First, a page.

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Bride asks if she's wrong for not attending to special needs friend at wedding.

Bride asks if she's wrong for not attending to special needs friend at wedding.


It's hard to have a friend with special needs, especially if their issues get in the way of your wedding. When this bride is mad at her friend with special needs for making a scene at her wedding, she takes to the popular Reddit forum to ask:

'AITA for not attending to a guest who had special needs at my wedding?'

I (33F) got married two years ago. The wedding was pretty big - 150 guests - and my husband and I saved for years to be able to afford it without financial help from our families.

I’ve had a friend “Ruth” for about five years. We met while working together and remained friendly even when she left to a different job. When we worked together, she had just received a diagnosis of autism plus a personality disorder and was able to function without a lot of accommodations.

Things changed in later years though. She began to really struggle with overstimulation and scary internal thoughts. She was hospitalized several times. Eventually, she found stable employment but still has flare ups of psychiatric issues from time to time.

I’m not gonna lie, at times it has felt like our friendship is very one sided with me taking care of her a lot — but she doesn’t have many other friends in her life even though she’s a genuinely kind and caring person. So I didn’t want to abandon her.

Before the wedding, I told Ruth several times exactly what the wedding vibe would be - lots of people, a DJ, alcohol, etc.

I told her I would totally understand if she was unable to attend because it would be over stimulating. Tbh I kind of had a feeling she wouldn’t be able to handle it. I was trying to give her an “out”. But she insisted on coming.

Well…things did not go well. Ruth handled the ceremony ok but as soon as dinner and dancing started, she hyperventilated and had a meltdown. One of the caterers called an ambulance. The ambulance came, the paramedics attended to Ruth, and she ended up getting dropped off at home by a friend.

I feel so guilty and ashamed to admit I was extremely angry with Ruth. Her incident was basically the spotlight/center of my wedding reception. Even after she left, people were really shaken and not in the mood to celebrate at all.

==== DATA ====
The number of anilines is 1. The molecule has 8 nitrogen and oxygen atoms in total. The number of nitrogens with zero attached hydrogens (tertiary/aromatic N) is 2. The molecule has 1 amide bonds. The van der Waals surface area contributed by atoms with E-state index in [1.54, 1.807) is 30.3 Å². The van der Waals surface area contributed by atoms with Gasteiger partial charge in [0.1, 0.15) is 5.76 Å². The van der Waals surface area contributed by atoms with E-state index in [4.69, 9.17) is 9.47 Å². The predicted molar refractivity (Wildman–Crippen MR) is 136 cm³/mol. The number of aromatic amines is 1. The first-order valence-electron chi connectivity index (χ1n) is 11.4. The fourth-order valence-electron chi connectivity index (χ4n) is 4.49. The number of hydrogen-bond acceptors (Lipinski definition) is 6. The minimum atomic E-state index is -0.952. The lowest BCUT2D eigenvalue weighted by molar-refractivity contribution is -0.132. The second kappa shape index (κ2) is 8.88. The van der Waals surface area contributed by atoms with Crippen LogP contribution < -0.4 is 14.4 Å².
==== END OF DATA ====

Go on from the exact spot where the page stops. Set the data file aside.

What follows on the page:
When I called her after the wedding, she basically blamed me and said I wasn’t attentive to her during the time she was at the wedding. I didn’t check in with her to see how she was handling it or if she needed anything. I said I was sorry she was overwhelmed, but it wasn’t possible for me to check in on her with 150 other people there (plus it was my own wedding!).

Our friendship has been tense ever since this happened. I think she is still holding onto hurt that I wasn’t attentive enough to her needs. Reddit, AITA here?

Let's see what Reddit had to say.

maskydoo writes:

NTA. She's a grown adult. Disability or not, it's her responsibility to handle herself. It was on her to make a reasonable judgement on whether she could handle something or not, and either remove herself from the situation or decline to invite altogether.

lasercaterpillar writes:

NTA. I’m not sure how you could have really handled this other than to not invite her to the wedding. I know that sounds so harsh, but it really wasn’t a good environment for her. And it was obviously a cause for concern.

Or maybe made sure someone she was comfortable with came with her? It’s a tough position to be in for sure. But you didn’t do anything wrong and you did warn her that it may be overwhelming to her.

Superpipachu disagrees:

YTA. The stigma against BPD is real, and people die because of it. Faking something for attention doesn't sound like BPD at all to me, nor does it look like anything of the DSM'S diagnostic criteria- of which there are many, many combinations and presentations.

Do you know what personality disorder does have attention seeking as part of its diagnostic criteria? Histrionic personality disorder. Do you know what personality disorder has interpersonal exploitation as part of its diagnostic criteria? Narcissistic PD. Have some compassion OP.

Well, there you have it. Seems like the jury is out on this one. Should OP have been more attentive? Or was Ruth the AH in this situation? What do YOU think?

Sources: Reddit
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